It seems that there has been an eleventh-hour deal in Copenhagen.
If you don’t think giving hundreds of millions of dollars to an unelected, unaccountable bureaucracy with absolute power over the majority of the world’s economies is an inevitable recipe for corruption and tyranny, consider this:
Lord Monckton, an official delegate from the UK to Copenhagen, was barred from the conference hall, thrown to the ground and knocked unconscious by the police today.
I’m sure there are some who regard this as just a good start.
For some perspective on the mild uptick in temperature at the end of the twentieth century, watch this video:
Update: James Randi, the world’s foremost debunker of pseudoscience of all kinds, weighs in:
The Intergovernmental Panel on Climate Change (IPCC) — a group of thousands of scientists in 194 countries around the world, and recipient of the 2007 Nobel Peace Prize — has issued several comprehensive reports in which they indicate that they have become convinced that “global warming” is and will be seriously destructive to life as we know it, and that Man is the chief cause of it. They say that there is a consensus of scientists who believe we are headed for disaster if we do not stop burning fossil fuels, but a growing number of prominent scientists disagree. Meanwhile, some 32,000 scientists, 9,000 of them PhDs, have signed The Petition Project statement proclaiming that Man is not necessarily the chief cause of warming, that the phenomenon may not exist at all, and that, in any case, warming would not be disastrous.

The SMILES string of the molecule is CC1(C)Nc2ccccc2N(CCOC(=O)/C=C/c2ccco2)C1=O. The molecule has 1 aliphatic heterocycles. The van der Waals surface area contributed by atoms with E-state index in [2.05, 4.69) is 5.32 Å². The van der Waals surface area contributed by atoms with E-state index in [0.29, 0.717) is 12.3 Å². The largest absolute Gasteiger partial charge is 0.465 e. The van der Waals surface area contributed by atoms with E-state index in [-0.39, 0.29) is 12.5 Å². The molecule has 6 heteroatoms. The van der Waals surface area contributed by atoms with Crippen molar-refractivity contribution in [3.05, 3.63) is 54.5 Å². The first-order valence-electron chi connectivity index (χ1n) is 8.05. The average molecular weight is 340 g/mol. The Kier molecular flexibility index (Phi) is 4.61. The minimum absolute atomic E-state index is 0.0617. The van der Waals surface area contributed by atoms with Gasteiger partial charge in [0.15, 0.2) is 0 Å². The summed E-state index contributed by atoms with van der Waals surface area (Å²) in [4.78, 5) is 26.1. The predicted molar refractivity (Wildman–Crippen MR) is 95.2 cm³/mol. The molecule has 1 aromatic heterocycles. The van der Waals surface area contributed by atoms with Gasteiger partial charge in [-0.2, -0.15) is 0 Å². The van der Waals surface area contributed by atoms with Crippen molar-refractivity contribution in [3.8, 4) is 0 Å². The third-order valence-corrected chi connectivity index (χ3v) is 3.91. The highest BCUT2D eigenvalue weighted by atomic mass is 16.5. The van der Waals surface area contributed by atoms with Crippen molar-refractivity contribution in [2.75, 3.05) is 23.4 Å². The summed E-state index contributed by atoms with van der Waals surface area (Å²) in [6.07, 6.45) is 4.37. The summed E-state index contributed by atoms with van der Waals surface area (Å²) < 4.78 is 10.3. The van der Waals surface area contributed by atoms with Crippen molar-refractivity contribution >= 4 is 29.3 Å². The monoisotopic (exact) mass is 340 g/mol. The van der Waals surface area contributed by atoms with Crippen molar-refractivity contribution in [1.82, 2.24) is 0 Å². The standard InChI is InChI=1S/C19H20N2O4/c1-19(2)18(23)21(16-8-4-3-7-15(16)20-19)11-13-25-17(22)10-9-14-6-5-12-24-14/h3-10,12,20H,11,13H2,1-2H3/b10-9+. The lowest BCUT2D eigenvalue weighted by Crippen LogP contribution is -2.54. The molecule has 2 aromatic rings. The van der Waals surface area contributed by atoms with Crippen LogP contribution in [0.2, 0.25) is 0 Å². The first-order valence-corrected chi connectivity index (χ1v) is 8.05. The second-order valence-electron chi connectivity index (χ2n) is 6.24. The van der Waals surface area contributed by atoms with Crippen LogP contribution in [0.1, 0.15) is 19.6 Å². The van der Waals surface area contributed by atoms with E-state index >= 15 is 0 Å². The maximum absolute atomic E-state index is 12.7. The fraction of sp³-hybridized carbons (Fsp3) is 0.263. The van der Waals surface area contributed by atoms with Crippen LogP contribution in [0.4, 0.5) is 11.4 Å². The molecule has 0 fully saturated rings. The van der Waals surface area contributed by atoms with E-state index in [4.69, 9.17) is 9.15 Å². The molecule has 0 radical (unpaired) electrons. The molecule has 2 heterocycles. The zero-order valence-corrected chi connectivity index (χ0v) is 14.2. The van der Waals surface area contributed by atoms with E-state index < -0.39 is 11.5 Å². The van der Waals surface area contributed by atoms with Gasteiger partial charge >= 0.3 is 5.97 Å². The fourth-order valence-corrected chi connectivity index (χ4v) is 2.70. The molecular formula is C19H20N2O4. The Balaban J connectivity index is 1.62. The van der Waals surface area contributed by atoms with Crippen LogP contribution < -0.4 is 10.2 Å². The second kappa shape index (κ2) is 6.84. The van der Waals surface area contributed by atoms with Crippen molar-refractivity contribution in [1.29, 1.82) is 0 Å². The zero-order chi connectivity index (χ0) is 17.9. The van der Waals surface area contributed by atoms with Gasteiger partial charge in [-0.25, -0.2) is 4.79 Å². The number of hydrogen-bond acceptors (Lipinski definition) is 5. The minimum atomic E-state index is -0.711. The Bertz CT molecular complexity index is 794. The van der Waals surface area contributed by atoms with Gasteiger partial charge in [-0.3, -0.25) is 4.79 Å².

Happily, science does not depend on consensus. Conclusions are either reached or not, but only after an analysis of evidence as found in nature. It’s often been said that once a conclusion is reached, proper scientists set about trying to prove themselves wrong.
It’s easy enough to believe that drought, floods, hurricanes, and earthquakes are signs of a coming catastrophe from global warming, but these are normal variations of any climate that we — and other forms of life — have survived. Earth has undergone many serious changes in climate, from the Ice Ages to periods of heavily increased plant growth from their high levels of CO2, yet the biosphere has survived.